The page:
#YesAllWomen: What can men do?

Last night, as I was scrolling through my Facebook feed, I noticed this post from a friend, paraphrased below:

“In the spirit of #YesAllWomen, here’s a list of things I have been advised to do to avoid being raped.”

She listed a dozen items that most young women will recognize, like “Never put your drink down at a party.” At the end, she invited readers to share their own lists of anti-rape advice they’d been giving.

Rape has been on my radar since age 10, when there was a big community meeting about preventing it. It was a rainy Saturday night in November, and all the moms in my church went, leaving the kids and husbands to construct gingerbread houses together. Naturally, we younger kids wanted to know where our moms were, so our dads and older siblings explained it carefully. It was shocking to learn about a whole new type of crime. Theft I knew about, from a few small occurrences at school. Murder and kidnapping I knew about, from the episodes of Inspector Morse my parents sometimes let me watch. Rape was something new — something that, for the first time, I had to keep in mind specifically because I was a girl.

From that point forward, I was slowly given a whole body of anti-rape and anti-harassment advice. Men, as you look over the advice below, I’d like to challenge you to try something: Go for one week with these rules guiding your life.

  • Don’t go running alone.
  • Don’t wear loose clothing that’s easy to grab or cut off …
  • … but don’t wear tight clothing that might invite attention.
  • Also, don’t wear shirts with logos across the front. Those might attract attention to your chest.
  • Always wear shoes you can run in.
  • Always park under a street light or close to the store.
  • Always approach your car with caution. Check in the back seat, and underneath your car and the car next to your driver’s side.
  • If there’s a van parked next to your driver’s side, go back to the store or party and request an escort back to your car.
  • Don’t linger in a parked car.
  • When you leave your car, travel light, keep your hands free, and move fast.
  • Try not to travel at night, especially by foot.
  • If you see a group of people of the opposite sex loitering on the sidewalk ahead, cross the street.
  • When riding public transportation at night, always sit up front where the driver can see you. Don’t wear headphones — stay alert. Stay engrossed in a book or your phone to discourage attention (though this has failed horribly on occasion).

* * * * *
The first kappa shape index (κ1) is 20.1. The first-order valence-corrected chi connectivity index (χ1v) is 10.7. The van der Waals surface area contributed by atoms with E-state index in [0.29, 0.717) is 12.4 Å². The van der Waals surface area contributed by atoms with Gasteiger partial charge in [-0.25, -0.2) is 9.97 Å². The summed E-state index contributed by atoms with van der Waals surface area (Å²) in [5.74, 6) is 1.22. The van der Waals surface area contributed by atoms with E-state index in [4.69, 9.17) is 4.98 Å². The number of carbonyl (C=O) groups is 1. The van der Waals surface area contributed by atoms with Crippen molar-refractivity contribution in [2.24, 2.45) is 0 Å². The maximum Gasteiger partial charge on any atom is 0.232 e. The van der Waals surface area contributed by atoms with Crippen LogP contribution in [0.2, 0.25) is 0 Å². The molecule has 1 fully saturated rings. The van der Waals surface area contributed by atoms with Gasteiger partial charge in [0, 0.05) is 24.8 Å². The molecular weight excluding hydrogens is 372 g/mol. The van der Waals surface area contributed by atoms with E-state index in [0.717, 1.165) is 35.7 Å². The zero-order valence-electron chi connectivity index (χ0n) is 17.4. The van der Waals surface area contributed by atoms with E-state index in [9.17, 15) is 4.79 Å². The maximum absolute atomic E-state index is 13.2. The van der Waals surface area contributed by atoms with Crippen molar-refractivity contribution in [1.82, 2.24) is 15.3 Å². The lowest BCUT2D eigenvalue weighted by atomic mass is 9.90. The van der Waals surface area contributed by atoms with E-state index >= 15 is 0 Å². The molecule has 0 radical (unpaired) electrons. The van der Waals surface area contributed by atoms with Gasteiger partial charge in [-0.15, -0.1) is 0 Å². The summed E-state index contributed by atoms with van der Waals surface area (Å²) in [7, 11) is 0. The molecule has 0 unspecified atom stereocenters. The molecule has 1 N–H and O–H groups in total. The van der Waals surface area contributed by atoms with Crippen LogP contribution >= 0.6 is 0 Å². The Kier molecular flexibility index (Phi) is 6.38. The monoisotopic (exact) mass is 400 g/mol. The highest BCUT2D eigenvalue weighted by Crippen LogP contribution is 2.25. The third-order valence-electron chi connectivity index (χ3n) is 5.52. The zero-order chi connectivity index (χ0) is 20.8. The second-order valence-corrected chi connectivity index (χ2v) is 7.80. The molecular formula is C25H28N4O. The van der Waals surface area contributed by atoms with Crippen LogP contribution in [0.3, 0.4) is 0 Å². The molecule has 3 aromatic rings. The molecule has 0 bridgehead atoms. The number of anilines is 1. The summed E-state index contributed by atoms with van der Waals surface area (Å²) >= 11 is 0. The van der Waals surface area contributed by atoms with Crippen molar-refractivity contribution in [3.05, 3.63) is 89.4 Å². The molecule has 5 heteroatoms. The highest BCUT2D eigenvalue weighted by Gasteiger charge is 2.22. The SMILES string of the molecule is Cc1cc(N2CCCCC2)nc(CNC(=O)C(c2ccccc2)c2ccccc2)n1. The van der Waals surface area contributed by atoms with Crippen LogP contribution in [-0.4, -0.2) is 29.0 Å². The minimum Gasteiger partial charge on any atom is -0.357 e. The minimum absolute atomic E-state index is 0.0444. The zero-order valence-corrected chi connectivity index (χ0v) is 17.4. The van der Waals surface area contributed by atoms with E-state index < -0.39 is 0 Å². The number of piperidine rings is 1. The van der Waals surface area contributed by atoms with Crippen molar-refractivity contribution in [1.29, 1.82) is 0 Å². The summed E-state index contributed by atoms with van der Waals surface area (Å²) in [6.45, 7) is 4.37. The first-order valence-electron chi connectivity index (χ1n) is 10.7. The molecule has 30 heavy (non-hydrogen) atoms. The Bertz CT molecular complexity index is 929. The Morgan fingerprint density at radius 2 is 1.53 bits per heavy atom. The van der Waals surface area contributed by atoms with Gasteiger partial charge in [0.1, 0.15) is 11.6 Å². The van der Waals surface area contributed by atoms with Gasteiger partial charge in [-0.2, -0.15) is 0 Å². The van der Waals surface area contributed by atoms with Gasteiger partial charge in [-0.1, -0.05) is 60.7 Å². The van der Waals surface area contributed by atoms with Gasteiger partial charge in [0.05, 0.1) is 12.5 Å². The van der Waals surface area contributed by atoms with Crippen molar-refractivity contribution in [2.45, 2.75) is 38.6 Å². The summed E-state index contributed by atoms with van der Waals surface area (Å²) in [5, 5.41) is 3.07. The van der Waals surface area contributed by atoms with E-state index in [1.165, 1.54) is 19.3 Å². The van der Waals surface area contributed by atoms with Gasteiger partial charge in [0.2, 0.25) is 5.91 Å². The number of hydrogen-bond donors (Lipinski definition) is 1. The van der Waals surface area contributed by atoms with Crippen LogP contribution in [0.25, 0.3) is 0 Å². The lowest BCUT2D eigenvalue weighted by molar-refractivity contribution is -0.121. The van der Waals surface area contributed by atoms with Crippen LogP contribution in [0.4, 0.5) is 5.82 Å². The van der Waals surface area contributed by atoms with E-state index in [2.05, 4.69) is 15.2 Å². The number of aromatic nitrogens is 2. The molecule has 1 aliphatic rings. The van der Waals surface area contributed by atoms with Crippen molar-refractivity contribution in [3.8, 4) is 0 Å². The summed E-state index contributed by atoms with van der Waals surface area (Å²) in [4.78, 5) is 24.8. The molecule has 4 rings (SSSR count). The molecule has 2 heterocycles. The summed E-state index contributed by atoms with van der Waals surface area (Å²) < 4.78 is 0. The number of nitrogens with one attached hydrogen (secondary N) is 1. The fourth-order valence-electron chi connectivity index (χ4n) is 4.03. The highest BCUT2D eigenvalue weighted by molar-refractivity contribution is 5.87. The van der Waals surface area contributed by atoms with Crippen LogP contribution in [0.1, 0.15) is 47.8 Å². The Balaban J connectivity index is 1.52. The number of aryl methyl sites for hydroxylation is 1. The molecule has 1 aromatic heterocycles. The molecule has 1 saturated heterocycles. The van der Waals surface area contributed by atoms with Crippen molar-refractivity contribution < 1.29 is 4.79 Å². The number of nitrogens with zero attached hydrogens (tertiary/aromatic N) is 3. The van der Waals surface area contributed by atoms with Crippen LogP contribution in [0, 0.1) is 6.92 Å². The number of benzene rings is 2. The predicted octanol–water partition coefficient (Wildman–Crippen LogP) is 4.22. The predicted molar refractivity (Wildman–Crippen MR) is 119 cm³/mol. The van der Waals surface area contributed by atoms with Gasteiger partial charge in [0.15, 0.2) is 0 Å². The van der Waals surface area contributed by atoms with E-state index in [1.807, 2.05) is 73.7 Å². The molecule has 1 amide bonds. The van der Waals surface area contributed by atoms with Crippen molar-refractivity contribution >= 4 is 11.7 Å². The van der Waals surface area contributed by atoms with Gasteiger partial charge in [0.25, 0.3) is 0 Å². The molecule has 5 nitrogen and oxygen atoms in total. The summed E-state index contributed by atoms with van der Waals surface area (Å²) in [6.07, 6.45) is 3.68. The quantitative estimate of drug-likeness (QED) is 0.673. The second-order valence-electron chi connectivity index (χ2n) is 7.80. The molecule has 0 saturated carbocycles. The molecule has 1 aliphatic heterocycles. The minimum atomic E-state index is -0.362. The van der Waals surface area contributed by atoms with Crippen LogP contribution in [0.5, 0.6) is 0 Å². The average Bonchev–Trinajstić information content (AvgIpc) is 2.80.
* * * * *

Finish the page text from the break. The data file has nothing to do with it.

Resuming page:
• If you go hiking or camping, take at least one member of the opposite sex with you.
  • If a stranger asks for your name, lie.
  • If a stranger approaches you belligerently, pretend you don’t speak English.
  • Wear your hair up or cut it short to keep people from grabbing it.
  • In elevators, stay close to the control panel.
  • If a policeman tries to pull you over at night, put on your hazard lights and don’t pull over until you’re in a well-populated area. There’s also a number you can call to verify whether it’s a real policeman, though that won’t always ensure your safety.
  • Keep a dog with you while gardening alone.
  • If you have to visit a doctor, cleric, professor, or other professional of the opposite gender, take a friend with you.
  • When you’re walking alone, put your keys between your fingers for a weapon.
  • If you work in a public space, wear a wedding ring.
  • If you get a flat tire on the road, tell anyone who stops to help that you’ll be OK — your significant other is due any minute. Say this even if your significant other is halfway across the world or nonexistent, and Triple-A is forty-five minutes away.
"No, no, my boyfriend's bring extra wheels --- two in each fist. And I left the trunk open for aesthetic purposes."

“No, no, my bodybuilder boyfriend is bring extra tires — two in each fist, actually. And I left the trunk open for aesthetic purposes.”

Did you stop reading before the end? I wouldn’t blame you if you did. Those are just the rules I’ve been given — I’m sure there are plenty more I’ve never heard. As I thought over them last night, I suddenly felt so frustrated. I had always accepted this kind of advice without a whimper, judging automatically that these were smart things to do in a cruel world. The world can be very cruel, it’s true, and much of this advice is sound. But why has women’s safety become a deep, dark maze in which they can make all the “right” turns and still get lost? Why aren’t we working harder to cut away the maze and establish a solid ground where everyone can feel respected and safe? What can men, as the largest demographic responsible for violence against women, do to help demolish this culture of fear?

I am so glad you asked.

Why has women’s safety become a deep, dark maze in which they can make all the “right” turns and still get lost?

To begin with, let’s address the #NotAllMen movement. Yes, I know that very few men are rapists and killers. Yes, I know that many men love the women in their lives deeply. But the point of #YesAllWomen is not to demonize men or dismiss the good they’ve done in the world. The point is to show how deeply fear and frustration are engrained in many women’s lives. It’s about women who are tired of carrying their keys between their fingers on the street, who want to go to the beach in a cute swimsuit and not get catcalled, who want to walk outside alone and look at the stars.